Use of Transportation by Industry

The importance of transportation to the production of goods and services can be measured through the use of transportation by industries. Use can be represented both as an absolute dollar value (as in the TSA use table) and as a requirement per dollar of industry output (as in the TSA direct requirements table). The latter estimates the importance of transportation relative to all other inputs in producing output and hence the intensity to which transportation is used in the production process. In many cases, the intensity of transportation leads to a different conclusion about the importance of transportation than the one indicated by the absolute dollar value. Industries producing more output, measured in absolute dollars, tend to use a larger amount of transportation because of their greater output. They, however, may use transportation less intensely than industries producing less output (again measured in absolute dollars) if they require less transportation per dollar of industry output. This may result, for example, from greater production efficiency and/or from using transportation that costs less.

  • Wholesale/retail trade was the largest user of all transportation services—both for-hire and in-house transportation—in 2002 ($107.6 billion) through 2006 ($185.9 billion).

  • The utilities industry used less transportation services (for-hire and in-house combined) than wholesale/retail trade in 2002 through 2006 but was the most intense user in 2002, requiring 7.3¢ of transportation per dollar of output. The wholesale and retail trade industry was the most intense user of all transportation services in 2003 through 2006 (requiring 6.7¢ in 2003, 7.0¢ in 2004, 7.4¢ in 2005, and 7.9¢ of transportation per dollar of output in 2006).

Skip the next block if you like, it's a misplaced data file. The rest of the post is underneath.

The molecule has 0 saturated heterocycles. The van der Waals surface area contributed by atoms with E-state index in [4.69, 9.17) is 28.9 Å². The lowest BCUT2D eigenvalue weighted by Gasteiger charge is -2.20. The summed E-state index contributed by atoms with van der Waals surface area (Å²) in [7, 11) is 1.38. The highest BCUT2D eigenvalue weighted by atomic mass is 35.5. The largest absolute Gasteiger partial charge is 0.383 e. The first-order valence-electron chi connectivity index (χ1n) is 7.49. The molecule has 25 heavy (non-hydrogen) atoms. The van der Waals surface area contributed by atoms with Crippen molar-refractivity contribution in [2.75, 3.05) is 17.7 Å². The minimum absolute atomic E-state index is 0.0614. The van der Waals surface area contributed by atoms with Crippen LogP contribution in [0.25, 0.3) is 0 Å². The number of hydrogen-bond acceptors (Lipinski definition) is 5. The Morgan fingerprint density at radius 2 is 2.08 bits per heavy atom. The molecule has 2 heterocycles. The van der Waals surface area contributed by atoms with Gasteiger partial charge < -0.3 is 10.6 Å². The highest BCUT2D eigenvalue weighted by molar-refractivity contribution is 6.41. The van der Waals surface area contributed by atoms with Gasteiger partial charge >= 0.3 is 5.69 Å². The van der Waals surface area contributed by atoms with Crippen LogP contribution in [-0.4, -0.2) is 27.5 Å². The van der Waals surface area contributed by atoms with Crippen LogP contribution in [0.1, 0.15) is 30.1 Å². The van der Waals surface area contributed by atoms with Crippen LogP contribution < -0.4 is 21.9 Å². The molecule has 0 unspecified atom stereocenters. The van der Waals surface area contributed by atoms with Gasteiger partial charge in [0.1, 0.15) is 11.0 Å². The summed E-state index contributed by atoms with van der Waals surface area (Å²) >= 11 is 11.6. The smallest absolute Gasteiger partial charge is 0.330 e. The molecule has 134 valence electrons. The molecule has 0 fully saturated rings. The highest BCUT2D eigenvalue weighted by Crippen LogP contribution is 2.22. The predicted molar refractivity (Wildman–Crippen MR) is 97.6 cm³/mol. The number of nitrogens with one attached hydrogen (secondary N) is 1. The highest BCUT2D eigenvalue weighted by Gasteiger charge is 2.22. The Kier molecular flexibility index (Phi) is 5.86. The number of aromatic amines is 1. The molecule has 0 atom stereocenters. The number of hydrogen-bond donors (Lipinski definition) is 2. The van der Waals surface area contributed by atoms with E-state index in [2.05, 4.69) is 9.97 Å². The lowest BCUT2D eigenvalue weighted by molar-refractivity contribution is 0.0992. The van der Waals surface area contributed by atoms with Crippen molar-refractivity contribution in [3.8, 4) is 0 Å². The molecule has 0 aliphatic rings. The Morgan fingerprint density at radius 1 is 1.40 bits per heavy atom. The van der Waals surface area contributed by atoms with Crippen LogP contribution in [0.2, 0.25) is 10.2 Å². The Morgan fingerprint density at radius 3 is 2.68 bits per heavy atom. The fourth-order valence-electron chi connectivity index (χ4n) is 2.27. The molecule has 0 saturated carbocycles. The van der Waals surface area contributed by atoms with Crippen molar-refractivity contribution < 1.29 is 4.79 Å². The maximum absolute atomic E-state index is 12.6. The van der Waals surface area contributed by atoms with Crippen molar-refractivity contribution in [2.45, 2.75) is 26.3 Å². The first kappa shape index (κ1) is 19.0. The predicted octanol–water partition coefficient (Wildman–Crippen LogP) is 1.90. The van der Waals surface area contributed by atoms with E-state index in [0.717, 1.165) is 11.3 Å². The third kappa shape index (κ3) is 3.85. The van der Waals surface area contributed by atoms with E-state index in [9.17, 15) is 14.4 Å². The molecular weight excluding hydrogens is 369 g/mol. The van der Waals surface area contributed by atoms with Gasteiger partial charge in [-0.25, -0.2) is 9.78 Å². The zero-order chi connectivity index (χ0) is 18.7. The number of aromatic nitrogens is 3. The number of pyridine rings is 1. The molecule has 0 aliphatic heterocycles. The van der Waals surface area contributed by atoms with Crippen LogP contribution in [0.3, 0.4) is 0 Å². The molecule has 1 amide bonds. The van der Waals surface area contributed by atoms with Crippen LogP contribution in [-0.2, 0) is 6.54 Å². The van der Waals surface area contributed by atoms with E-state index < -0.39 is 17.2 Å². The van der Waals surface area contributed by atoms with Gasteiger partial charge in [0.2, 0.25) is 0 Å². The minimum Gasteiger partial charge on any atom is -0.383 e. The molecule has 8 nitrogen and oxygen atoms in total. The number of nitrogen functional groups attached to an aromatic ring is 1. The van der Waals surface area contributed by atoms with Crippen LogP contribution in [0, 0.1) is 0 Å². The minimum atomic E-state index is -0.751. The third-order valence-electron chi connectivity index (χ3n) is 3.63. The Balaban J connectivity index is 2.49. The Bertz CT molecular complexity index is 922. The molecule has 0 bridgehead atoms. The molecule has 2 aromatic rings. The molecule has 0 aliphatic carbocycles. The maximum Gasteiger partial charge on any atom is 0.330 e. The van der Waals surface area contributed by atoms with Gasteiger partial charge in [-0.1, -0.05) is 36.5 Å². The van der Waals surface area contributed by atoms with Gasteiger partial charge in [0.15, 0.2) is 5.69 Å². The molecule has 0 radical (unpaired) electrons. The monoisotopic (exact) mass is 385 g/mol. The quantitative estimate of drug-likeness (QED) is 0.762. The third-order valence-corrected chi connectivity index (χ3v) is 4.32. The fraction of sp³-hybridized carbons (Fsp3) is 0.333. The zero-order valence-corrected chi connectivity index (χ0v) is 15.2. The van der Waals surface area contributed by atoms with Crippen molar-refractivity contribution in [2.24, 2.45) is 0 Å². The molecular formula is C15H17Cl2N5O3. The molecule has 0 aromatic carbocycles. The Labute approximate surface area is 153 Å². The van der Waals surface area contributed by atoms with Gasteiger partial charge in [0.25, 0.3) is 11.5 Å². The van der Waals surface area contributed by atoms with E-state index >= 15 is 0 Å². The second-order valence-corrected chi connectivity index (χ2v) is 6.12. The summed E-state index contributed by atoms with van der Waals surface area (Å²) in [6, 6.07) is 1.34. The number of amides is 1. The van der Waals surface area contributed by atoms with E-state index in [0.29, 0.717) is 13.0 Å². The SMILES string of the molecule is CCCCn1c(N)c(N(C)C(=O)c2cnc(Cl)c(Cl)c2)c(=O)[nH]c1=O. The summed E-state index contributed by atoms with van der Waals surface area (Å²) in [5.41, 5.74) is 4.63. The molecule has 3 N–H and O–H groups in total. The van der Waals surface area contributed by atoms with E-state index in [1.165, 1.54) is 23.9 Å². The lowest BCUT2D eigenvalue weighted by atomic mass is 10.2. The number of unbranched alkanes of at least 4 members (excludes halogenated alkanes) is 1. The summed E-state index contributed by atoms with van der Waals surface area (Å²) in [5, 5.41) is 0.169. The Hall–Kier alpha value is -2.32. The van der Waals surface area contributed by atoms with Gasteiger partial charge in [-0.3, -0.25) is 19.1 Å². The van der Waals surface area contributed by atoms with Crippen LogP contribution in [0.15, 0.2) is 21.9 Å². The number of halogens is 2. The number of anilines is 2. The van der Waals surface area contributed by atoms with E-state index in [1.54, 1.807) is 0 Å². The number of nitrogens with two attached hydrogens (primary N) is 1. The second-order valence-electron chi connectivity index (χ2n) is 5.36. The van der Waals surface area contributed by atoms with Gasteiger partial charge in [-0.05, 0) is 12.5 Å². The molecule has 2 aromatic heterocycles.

• From 2002 through 2006, the manufacturing industry used the largest amount of for-hire air, rail, truck, and water transportation combined ($73.2 billion in 2002 and $105.3 billion in 2006); while wholesale/retail trade used the largest combined amount of in-house air, rail, truck, and water transportation services ($54.2 billion in 2002 and $94.6 billion in 2006).

  • The utilities industry used less for-hire air, rail, truck, and water transportation than the manufacturing industry, but required the most for-hire air, rail, truck, and water transportation per dollar of output (2.8¢ relative to 1.9¢) in 2002. The utilities industry was replaced by the manufacturing industry as the most intense user of for-hire air, rail, truck, and water transportation in 2003 through 2006. The utilities industry used for-hire transportation less intensely in 2003 through 2006, because it used relatively less for-hire transportation during that time period than in 2002. The utilities industry did not use in-house transportation as a substitute because it also used less in-house transportation in 2003 through 2006 than in 2002.

  • Wholesale/retail trade required the largest amount of in-house air, rail, truck, and water transportation services ($54.2 billion in 2002 and $94.6 billion in 2006) and was the most intense user of in-house transportation services per dollar of output in the years 2002 through 2006 (requiring 3.1¢ in 2002 and 4.0¢ of transportation per dollar of output in 2006).

(See tables 2 and 3. For further detail, see Appendix A, tables 1 and 2 at this page.)